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Calling a Time-Out on Buffalo Public Schools

James Williams = voice of reason?

Samuel Radford III and his colleagues in the Buffalo school system’s District Parent Coordinating Council had what was possibly the biggest moment in the group’s history Tuesday night. Radford, the council’s vice president, presided over a probably unprecedented three-and-one-half hour public meeting that was attended by perhaps 400 community residents and a number of educational and political leaders. He vigorously stage-managed the proceedings for most of that time.

Some of those community leaders arrived at the auditorium of the Buffalo Academy of the Visual and Performing Arts evidently not knowing the roles Radford and the council had in mind for them. Buffalo Common Council members David Rivera and Michael LoCurto, when queried just prior to the meeting’s start, said they were there to listen to their constituents’ concerns. Moments later, Radford directed them both to a table onstage where they sat with other elected officials, each of whom was eventually summoned to the mic to answer what Radford defined as the overriding question facing all “the stakeholders” in the Buffalo school system: Are there structural problems in that system or in Albany that produce the large proportions of students who fail and don’t graduate each year? When Radford thought they weren’t answering the question squarely, he pushed them to do so.

He was a sort of a combination of master of ceremonies, interlocutor, and Sunday preacher, and he mostly succeeded in controlling the tenor of the forum. At its conclusion, in what seemed something of a foregone conclusion, the council representatives voted to hold a previously threatened half-day student boycott on May 16.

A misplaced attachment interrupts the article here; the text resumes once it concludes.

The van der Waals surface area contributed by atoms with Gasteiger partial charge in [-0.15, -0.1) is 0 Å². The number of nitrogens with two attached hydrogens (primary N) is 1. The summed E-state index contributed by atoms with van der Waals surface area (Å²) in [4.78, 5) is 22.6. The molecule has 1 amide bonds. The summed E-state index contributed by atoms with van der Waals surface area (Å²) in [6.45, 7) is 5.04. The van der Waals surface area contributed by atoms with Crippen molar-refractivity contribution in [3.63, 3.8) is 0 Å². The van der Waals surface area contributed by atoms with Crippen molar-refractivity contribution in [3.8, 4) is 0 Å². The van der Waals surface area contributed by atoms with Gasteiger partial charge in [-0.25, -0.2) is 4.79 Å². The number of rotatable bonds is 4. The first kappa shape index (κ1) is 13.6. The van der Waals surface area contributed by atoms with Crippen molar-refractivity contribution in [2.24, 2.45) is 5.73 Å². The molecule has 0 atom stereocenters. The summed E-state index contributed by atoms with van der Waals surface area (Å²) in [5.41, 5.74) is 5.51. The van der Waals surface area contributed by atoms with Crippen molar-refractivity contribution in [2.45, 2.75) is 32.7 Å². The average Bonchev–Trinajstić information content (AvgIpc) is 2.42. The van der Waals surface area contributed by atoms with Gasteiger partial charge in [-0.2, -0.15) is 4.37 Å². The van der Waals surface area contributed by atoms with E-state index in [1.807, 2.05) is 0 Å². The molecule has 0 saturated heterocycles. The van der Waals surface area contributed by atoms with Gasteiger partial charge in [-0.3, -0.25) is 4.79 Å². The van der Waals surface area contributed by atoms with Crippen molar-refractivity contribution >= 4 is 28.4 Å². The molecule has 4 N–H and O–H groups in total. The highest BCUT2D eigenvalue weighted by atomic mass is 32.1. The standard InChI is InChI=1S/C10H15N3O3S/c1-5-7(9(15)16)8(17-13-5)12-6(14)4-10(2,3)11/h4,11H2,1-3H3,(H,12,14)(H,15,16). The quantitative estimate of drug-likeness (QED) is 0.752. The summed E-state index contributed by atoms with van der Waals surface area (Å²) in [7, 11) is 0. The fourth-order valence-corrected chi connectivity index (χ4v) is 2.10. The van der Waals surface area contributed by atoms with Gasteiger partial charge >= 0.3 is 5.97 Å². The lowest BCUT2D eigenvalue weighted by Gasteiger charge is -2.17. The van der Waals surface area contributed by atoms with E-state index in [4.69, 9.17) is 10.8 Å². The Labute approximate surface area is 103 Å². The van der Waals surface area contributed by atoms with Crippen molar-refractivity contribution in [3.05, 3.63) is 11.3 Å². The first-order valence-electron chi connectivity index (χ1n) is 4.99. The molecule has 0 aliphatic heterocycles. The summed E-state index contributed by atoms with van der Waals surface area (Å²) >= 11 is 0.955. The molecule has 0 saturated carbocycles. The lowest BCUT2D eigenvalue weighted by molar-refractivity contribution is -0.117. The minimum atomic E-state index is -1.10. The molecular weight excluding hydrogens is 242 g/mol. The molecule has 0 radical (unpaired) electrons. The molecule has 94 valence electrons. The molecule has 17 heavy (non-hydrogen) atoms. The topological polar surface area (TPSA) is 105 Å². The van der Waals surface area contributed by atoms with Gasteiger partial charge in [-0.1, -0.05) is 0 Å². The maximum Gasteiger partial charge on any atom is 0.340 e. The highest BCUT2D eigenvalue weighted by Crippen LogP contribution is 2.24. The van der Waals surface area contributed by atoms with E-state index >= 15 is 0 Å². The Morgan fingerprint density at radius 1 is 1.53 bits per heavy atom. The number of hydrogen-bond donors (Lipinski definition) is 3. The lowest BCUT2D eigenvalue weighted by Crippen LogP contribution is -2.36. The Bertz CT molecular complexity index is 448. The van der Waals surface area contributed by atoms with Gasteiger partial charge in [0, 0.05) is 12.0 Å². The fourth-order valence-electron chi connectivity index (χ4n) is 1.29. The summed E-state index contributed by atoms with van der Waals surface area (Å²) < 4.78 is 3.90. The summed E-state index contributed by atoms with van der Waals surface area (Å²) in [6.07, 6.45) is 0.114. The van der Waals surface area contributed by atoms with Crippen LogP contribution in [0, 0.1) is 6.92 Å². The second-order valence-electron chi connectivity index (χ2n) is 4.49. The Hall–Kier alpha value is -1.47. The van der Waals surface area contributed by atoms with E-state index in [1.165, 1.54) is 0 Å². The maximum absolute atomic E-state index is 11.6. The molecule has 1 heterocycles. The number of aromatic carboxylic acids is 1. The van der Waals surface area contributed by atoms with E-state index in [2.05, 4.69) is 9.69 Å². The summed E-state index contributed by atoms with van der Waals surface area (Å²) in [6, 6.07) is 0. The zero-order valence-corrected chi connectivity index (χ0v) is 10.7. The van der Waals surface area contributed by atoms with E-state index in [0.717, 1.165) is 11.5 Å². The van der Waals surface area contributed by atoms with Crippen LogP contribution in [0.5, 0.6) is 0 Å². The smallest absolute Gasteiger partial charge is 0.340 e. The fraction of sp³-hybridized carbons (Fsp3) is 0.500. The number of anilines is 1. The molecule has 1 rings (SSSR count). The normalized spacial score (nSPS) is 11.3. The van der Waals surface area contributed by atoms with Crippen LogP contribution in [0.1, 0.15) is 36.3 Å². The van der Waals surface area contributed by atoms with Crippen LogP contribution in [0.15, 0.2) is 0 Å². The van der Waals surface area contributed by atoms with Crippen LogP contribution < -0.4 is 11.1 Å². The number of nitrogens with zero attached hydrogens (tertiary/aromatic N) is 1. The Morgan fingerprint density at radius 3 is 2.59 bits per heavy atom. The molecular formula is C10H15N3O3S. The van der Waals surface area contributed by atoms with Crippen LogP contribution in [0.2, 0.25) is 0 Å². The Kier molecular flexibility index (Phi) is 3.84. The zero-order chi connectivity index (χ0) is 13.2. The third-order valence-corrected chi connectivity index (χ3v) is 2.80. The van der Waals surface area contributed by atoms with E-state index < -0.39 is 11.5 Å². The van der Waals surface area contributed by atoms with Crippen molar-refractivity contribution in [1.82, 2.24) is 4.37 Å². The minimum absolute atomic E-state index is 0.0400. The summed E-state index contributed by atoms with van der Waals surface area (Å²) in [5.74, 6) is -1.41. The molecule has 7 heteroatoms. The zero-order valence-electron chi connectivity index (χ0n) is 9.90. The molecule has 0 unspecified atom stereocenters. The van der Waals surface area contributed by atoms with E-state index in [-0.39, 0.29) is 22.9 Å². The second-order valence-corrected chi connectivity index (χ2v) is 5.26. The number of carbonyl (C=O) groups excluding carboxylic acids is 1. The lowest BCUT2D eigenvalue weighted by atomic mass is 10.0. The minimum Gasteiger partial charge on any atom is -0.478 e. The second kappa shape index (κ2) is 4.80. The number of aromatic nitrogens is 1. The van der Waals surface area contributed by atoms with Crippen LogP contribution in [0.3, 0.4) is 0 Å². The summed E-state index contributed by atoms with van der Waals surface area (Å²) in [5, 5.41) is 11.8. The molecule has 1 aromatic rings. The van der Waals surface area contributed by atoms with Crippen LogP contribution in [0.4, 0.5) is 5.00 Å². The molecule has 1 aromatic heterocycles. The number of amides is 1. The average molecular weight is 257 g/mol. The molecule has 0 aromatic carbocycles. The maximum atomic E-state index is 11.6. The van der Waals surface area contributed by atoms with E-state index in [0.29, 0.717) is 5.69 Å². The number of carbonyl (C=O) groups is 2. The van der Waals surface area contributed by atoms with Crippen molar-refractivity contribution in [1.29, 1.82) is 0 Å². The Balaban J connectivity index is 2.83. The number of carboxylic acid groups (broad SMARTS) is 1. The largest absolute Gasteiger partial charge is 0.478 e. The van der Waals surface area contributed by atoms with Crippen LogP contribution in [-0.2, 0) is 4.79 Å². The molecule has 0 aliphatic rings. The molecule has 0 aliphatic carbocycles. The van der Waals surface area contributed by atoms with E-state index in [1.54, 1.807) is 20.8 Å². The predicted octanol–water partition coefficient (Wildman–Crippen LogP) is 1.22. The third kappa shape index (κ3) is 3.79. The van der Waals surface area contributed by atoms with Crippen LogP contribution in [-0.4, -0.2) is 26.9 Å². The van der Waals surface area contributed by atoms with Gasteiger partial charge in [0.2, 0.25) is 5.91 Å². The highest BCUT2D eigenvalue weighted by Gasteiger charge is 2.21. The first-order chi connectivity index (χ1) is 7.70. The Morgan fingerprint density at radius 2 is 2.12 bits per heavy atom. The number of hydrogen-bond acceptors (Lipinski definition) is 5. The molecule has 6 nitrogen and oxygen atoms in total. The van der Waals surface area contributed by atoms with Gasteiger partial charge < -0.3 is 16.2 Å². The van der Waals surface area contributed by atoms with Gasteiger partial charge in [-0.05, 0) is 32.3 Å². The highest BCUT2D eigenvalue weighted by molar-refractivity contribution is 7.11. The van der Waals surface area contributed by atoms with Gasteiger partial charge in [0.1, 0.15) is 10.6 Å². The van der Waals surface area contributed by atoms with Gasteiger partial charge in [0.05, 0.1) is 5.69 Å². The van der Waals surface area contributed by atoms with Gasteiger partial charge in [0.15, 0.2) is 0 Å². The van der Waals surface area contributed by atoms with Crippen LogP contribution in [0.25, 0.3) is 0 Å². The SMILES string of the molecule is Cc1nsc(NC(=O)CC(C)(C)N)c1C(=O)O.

Interestingly, Radford met some of the most effective resistance from Superintendent James A. Williams. There was more than one level of irony in this, since Williams bore some apparent if unintentional responsibility for the meeting’s tone and thrust. Radford and the parents council had picked up on comments the superintendent had made in a February TV Channel 7 interview in which he complained that the state’s educational directives, mandates, and incentives worked to doom a large number of Buffalo students to fail. The minutes of the parent council’s April 5 meeting reflect its officers’ attention to those remarks, and the letter from council president Co-Leen Webb inviting community leaders to Tuesday’s forum cited “structural issues in New York State” as an important cause of “children’s persistent failure.” (Only 50-60 percent of Buffalo high school students graduate, and only 25 percent of black males.)

If Williams inadvertently gave the council and others a device with which to challenge local educational leadership, he met that challenge Tuesday with a skill that may have surprised many of the attendees, particularly since he has recently been under a siege of complaints and public skepticism about his stewardship. Board president Ralph Hernandez this week told the Buffalo News’ Mary Pasciak that Williams was too often unresponsive to board inquiries, and was “responsible for the lion’s share” of the district’s failures. State Assembly members Sam Hoyt and Crystal Peoples-Stokes recently announced plans to introduce bills that would allow a 51 percent majority of parents at any school to turn it into a charter school, require voter approval of district budgets (denied the state’s five biggest cities), and Hoyt said he was investigating what it would take for the state to assume control of Buffalo’s schools. Both expressed a lack of confidence in Williams.